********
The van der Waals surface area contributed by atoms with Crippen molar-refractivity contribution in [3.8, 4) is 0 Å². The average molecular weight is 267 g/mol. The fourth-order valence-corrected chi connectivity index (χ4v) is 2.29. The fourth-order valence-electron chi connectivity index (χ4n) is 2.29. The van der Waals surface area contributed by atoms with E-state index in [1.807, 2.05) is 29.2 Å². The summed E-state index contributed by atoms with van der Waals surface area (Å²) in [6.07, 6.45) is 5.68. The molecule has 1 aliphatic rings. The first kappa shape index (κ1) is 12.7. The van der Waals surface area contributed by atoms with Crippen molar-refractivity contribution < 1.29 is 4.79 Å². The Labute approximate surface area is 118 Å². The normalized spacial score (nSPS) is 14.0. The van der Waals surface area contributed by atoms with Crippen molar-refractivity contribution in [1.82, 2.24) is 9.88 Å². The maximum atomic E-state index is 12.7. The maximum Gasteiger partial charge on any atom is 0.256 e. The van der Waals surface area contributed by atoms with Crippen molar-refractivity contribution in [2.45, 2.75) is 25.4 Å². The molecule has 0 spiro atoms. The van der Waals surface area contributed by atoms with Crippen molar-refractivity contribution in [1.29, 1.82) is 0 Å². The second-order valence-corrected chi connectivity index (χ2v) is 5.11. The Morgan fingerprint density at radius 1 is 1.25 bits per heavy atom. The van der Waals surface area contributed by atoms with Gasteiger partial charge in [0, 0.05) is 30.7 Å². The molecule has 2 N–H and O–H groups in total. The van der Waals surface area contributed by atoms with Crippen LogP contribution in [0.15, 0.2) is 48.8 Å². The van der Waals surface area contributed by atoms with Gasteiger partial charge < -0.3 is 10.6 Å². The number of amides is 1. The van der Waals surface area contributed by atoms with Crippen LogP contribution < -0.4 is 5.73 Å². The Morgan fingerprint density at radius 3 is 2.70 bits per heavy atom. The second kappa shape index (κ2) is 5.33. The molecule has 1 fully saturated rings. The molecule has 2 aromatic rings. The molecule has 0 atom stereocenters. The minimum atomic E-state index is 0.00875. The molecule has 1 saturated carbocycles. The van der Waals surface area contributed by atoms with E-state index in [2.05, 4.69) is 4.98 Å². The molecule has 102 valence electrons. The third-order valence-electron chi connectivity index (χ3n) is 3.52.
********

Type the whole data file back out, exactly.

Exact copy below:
The van der Waals surface area contributed by atoms with Crippen molar-refractivity contribution in [3.8, 4) is 0 Å². The average molecular weight is 267 g/mol. The fourth-order valence-corrected chi connectivity index (χ4v) is 2.29. The fourth-order valence-electron chi connectivity index (χ4n) is 2.29. The van der Waals surface area contributed by atoms with E-state index in [1.807, 2.05) is 29.2 Å². The summed E-state index contributed by atoms with van der Waals surface area (Å²) in [6.07, 6.45) is 5.68. The molecule has 1 aliphatic rings. The first kappa shape index (κ1) is 12.7. The van der Waals surface area contributed by atoms with Crippen molar-refractivity contribution < 1.29 is 4.79 Å². The Labute approximate surface area is 118 Å². The normalized spacial score (nSPS) is 14.0. The van der Waals surface area contributed by atoms with Crippen molar-refractivity contribution in [1.82, 2.24) is 9.88 Å². The maximum atomic E-state index is 12.7. The maximum Gasteiger partial charge on any atom is 0.256 e. The van der Waals surface area contributed by atoms with Crippen molar-refractivity contribution in [2.45, 2.75) is 25.4 Å². The molecule has 0 spiro atoms. The van der Waals surface area contributed by atoms with Crippen molar-refractivity contribution in [1.29, 1.82) is 0 Å². The second-order valence-corrected chi connectivity index (χ2v) is 5.11. The Morgan fingerprint density at radius 1 is 1.25 bits per heavy atom. The van der Waals surface area contributed by atoms with Gasteiger partial charge in [0, 0.05) is 30.7 Å². The molecule has 2 N–H and O–H groups in total. The van der Waals surface area contributed by atoms with Crippen LogP contribution in [0.15, 0.2) is 48.8 Å². The van der Waals surface area contributed by atoms with Gasteiger partial charge < -0.3 is 10.6 Å². The number of amides is 1. The van der Waals surface area contributed by atoms with Crippen LogP contribution < -0.4 is 5.73 Å². The Morgan fingerprint density at radius 3 is 2.70 bits per heavy atom. The second kappa shape index (κ2) is 5.33. The molecule has 1 fully saturated rings. The molecule has 2 aromatic rings. The molecule has 0 atom stereocenters. The minimum atomic E-state index is 0.00875. The molecule has 1 saturated carbocycles. The van der Waals surface area contributed by atoms with E-state index in [2.05, 4.69) is 4.98 Å². The molecule has 102 valence electrons. The third-order valence-electron chi connectivity index (χ3n) is 3.52.